Alan Stevenson pointed out that forestry staff have to work with many different organisations such as walkers, birdwatchers and fishers, cyclists, orienteers and triathletes. Each forestry office has two ‘Operations Guidance Books’ which are consulted depending on which activity is being planned. OGB20 is for Motorsports and OGB42 is for leisure and recreation.
John Ireland added: “There is a big push within the Forestry Commission to improve safety over the next 10 years. Workers in this industry are 3 times more likely to be killed than in the construction industry.” He also highlighted the three main key areas (Machinery, Operation, People) of forestry work and compared rallying to their own methods of implementation.
The ‘Sport’ itself is safe with cars having roll-cages and fire protection and crews having helmets and suits. The ‘Events’ are safe because they are basically well organised with experienced officials, marshals and medical crews. But, as in any other workplace, the main issue concerns the management of ‘People’. He believes there needs to be a change of culture within rallying transforming the attitudes and behaviour of those who follow the sport.
Much has been done and achieved since then. However they also recognised good practice amongst the car clubs with whom they deal, but like the government safety review team, agree that more can be done working with regional forestry recreation managers working directly with motor sport clubs.
In fact representatives from most forestry regions were in attendance at this meeting to talk with their local car clubs, an action welcomed by the delegates.
The final presentation was made by MSA Chief Executive Rob Jones who revealed that he met with the Review Team and the Forestry Commission ten days ago ahead of last night’s SACC meeting. This relationship will continue in the months to come as the findings of the review team will affect, and have to be implemented by, all special stages rallies across the UK.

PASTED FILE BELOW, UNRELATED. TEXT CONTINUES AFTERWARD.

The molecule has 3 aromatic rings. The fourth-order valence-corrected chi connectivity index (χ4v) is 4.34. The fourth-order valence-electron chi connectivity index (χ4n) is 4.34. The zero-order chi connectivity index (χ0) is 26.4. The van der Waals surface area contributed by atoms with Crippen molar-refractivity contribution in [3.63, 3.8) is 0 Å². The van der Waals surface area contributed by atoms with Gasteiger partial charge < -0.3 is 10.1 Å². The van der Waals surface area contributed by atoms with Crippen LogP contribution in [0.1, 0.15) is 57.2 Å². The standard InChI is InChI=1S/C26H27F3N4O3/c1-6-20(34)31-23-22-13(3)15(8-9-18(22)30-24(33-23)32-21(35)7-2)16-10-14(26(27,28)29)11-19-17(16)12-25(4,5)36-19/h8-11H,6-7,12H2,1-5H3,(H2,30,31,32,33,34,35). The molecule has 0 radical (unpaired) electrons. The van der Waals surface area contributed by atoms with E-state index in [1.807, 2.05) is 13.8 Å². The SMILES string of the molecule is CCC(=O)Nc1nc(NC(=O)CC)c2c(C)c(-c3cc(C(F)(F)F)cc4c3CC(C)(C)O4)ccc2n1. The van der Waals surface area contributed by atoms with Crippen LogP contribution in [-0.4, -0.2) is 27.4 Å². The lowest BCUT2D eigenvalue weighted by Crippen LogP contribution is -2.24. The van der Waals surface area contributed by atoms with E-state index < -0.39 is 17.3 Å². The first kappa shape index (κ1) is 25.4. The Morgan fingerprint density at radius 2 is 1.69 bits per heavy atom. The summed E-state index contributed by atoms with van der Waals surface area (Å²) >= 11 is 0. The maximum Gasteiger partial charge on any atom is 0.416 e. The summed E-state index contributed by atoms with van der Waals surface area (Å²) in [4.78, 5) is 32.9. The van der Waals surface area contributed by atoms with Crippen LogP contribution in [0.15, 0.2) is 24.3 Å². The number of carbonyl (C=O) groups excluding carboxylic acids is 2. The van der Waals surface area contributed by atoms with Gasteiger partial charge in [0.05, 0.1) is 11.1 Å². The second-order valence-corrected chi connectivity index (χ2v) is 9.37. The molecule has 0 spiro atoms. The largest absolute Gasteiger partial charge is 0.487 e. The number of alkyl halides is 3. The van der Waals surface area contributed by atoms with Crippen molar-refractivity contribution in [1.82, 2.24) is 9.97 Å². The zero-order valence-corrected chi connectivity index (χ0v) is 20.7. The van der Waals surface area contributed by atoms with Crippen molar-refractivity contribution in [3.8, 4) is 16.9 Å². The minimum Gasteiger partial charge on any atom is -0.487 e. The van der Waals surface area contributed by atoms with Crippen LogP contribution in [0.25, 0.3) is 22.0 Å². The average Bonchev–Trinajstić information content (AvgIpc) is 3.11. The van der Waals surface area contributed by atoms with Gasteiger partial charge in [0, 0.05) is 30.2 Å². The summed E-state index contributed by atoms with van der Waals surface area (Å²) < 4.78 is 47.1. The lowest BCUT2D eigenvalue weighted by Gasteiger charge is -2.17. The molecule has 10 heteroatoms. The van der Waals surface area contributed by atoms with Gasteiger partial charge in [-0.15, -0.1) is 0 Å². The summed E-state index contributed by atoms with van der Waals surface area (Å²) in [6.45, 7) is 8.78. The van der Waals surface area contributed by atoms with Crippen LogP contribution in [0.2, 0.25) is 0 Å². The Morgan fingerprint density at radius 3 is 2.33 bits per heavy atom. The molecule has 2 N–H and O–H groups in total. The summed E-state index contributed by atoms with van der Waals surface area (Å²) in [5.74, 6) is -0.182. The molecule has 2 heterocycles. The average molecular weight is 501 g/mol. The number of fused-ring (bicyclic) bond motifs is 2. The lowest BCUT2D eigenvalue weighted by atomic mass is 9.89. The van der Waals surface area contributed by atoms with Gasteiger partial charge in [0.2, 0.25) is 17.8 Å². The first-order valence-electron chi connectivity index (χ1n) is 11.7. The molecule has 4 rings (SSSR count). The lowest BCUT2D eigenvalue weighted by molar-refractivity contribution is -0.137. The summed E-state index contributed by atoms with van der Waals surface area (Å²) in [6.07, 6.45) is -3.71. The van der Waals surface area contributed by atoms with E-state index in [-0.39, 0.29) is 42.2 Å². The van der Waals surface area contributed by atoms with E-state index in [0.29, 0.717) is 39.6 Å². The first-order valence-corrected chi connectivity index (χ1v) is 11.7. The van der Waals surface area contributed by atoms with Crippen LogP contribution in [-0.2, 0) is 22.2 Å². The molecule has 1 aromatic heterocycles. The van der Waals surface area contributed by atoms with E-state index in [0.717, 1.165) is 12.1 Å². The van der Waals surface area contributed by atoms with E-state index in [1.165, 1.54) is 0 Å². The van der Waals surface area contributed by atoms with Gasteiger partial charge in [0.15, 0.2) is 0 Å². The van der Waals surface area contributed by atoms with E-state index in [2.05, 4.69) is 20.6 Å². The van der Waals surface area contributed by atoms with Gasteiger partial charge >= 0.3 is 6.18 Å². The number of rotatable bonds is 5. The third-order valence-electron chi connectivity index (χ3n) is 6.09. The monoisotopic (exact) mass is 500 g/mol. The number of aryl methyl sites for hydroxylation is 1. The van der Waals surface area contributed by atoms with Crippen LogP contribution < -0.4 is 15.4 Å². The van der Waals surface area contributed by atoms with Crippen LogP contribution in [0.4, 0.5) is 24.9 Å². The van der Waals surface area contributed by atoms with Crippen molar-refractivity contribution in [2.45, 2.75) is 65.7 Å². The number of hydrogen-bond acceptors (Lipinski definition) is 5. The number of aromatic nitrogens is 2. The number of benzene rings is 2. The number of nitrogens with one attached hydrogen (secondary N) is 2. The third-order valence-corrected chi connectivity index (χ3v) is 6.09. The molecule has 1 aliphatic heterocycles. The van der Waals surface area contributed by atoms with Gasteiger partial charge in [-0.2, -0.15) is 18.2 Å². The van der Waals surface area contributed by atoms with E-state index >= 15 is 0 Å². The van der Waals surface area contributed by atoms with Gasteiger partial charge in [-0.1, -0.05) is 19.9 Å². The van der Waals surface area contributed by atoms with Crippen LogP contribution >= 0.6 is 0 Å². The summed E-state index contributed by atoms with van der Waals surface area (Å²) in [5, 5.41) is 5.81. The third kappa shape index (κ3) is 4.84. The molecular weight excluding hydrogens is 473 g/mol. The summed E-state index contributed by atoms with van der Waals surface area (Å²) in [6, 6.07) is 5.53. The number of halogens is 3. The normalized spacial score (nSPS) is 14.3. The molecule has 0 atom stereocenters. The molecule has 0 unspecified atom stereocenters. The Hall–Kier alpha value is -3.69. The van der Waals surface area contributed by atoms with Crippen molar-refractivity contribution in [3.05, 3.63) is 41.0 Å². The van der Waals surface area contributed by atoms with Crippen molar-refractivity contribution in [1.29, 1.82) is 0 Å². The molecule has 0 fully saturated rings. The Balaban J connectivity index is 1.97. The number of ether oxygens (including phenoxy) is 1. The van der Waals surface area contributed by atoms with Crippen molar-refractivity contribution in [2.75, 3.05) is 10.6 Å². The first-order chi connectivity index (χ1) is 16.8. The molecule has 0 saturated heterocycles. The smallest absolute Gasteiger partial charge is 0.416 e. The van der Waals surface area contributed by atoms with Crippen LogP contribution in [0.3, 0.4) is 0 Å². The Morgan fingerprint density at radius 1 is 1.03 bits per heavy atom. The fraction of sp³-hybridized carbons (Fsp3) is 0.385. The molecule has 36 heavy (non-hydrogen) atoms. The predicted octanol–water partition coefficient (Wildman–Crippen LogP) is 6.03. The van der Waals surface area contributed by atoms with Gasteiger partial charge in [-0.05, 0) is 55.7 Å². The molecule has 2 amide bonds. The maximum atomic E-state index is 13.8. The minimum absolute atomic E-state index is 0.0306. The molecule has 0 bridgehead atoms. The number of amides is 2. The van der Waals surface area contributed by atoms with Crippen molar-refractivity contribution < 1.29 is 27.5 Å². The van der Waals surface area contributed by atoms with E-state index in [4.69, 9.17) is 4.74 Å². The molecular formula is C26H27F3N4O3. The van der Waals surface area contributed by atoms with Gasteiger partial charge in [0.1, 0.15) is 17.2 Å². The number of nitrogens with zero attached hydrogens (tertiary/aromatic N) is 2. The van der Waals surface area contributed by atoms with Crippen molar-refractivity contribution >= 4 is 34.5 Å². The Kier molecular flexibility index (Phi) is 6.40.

Initially, a Safety Delegate will be appointed to work with each rally organising team. This SD will have the power to over-ride the Clerk of the Course to cancel a stage or cancel an event. Of equal importance is the need to attract, encourage, train, inspire and retain more marshals. Standardisation should also be encouraged with regard to safety plans and procedures across all rallies. A new feature of rally event safety plans will be the requirement to detail how many marshals are needed to safely manage a special stage. Should that number not be reached on the day, then the stage could be cancelled.
There are suggestions too that Safety and Spectator Control cars should have some form of standardised identification and that crews of such vehicles should also have training. This might also extend to competition crews having to receive basic First Aid instruction since they can be first on the scene of an accident in some case.
In conjunction with all of the recommendations is a need to try and change the culture of spectators. Rallying has long been regarded as a ‘free show’ which allows spectators to ‘get close to the action’ but there is a need to modify and change opinion and culture amongst those who are attracted to rally events.
Some sections of the media, particularly photographers, also came in for criticism and the MSA are seeking to introduce a more rigorous registration scheme. Where designated no-go areas are identified in the forests then that means everyone, marshals and media folk as well as spectators.
There was some additional encouragement too when Rob Jones said: “The MSA will support those senior officials who decide to cancel a stage or rally if spectator issues ’cause anxiety’. We will not censure any event organiser who is placed in this position.” He also added that new safety Guidance will be issued to all clubs shortly and that Marshals will have a place at Motorsport Council meetings.
However it must be said that all the main presenters and their respective organisations were at pains to stress that accidents will happen no matter how much planning and forethought is put into the organisation of any publicly attended sporting event. Current motorsports planning and organisation is already of a high standard, but more needs to be done and shared between regulators and organisers.
It was also reassuring to note that even at Government level, the future of the sport was never questioned, consultations and deliberations centred on a genuine desire to improve and protect.
Full Scottish Government’s ‘Motor Sport Event Safety Review Group’ recommendations here: